... IMO the improvement may be: write autocommand script to cope with this? i.e. automatically remove all the ^M if a buffer opend with ff=unix ? In the Unix
          Message 4 of 5 , Apr 2, 2006
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            "Wu Yongwei" <wuyongwei@...> wrote on 2006.04.03 12:49:31:
            > OK, I see that you are right. Check this page: http://www.cnet.com.au/
            >
            > Although I guess it intends to have Windows line endings, some of its
            > lines (8 out of 973) end with only LF. Sorry that I did not find it
            > earlier and not check carefully enough.
            >
            > If Vim is designed for the mass, I would suggest to add some code to
            > handle this case. Since I do not think Bram will sacrifice consistency
            > for this trivia (though it happens a lot), it seems I have to give up
            > now.
            >
            > However, I still wonder if there is any room for improvement....
            >
            > Best regards,
            >
            > Yongwei


            IMO the improvement may be: write autocommand script to cope with this?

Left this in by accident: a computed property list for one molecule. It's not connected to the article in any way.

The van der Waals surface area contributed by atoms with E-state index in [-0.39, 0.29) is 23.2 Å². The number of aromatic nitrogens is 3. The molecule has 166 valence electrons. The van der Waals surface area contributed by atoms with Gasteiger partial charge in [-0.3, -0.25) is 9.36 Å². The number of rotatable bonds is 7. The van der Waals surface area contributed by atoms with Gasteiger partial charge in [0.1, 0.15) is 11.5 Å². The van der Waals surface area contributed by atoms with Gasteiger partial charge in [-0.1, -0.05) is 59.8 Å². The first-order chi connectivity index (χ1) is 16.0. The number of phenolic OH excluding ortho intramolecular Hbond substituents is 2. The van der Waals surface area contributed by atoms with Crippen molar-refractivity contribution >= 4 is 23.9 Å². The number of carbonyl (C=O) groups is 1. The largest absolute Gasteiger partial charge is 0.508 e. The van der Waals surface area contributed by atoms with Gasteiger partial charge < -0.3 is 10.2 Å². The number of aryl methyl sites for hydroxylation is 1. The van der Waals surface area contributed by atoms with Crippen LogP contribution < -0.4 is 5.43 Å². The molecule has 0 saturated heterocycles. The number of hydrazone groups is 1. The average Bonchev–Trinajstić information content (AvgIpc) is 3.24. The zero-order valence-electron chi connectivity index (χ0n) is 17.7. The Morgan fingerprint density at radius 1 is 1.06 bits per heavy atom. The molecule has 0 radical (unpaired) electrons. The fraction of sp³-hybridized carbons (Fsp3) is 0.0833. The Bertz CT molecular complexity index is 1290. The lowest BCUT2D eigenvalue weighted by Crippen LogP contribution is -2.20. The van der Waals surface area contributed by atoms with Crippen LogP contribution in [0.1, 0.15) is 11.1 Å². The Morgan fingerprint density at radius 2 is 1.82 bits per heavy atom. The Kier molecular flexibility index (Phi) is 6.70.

i.e. automatically remove all the ^M if a buffer opend with ff=unix ?

            In the Unix world, the program should provide mechanism, not policy. So it
            is unlikely that the feature be supplied inside vim executable, but the
            run-control scripts could do the job if you wish.

            --
            Sincerely
            Pan, Shizhu. ext: 2221
          • Vigil
            In fact, it is not in the Windows world , but rather in the badly behaved editors world . You see, Openoffice, MS Office, and I think even Notepad all
            Message 5 of 5 , Apr 3, 2006
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              In fact, it is not "in the Windows world", but rather "in the badly behaved
              editors world". You see, Openoffice, MS Office, and I think even Notepad all
              correctly use EOLs where they should be, and Eclipse, ZDE, and I think Scipe
              (on all platforms - at least linux) incorrectly leave out the last EOL.

              Traditionally, each line in a text file is terminated by the EOL sequence, no
              matter the platform, and I think older (perhaps current?) versions of fgets in
              C do not recognise a full line until it sees the EOL sequence (I could be wrong
              about the specifics - it's years since I did any C programming - but I did read
              that people encountered problems when processing 'incorrectly' terminated text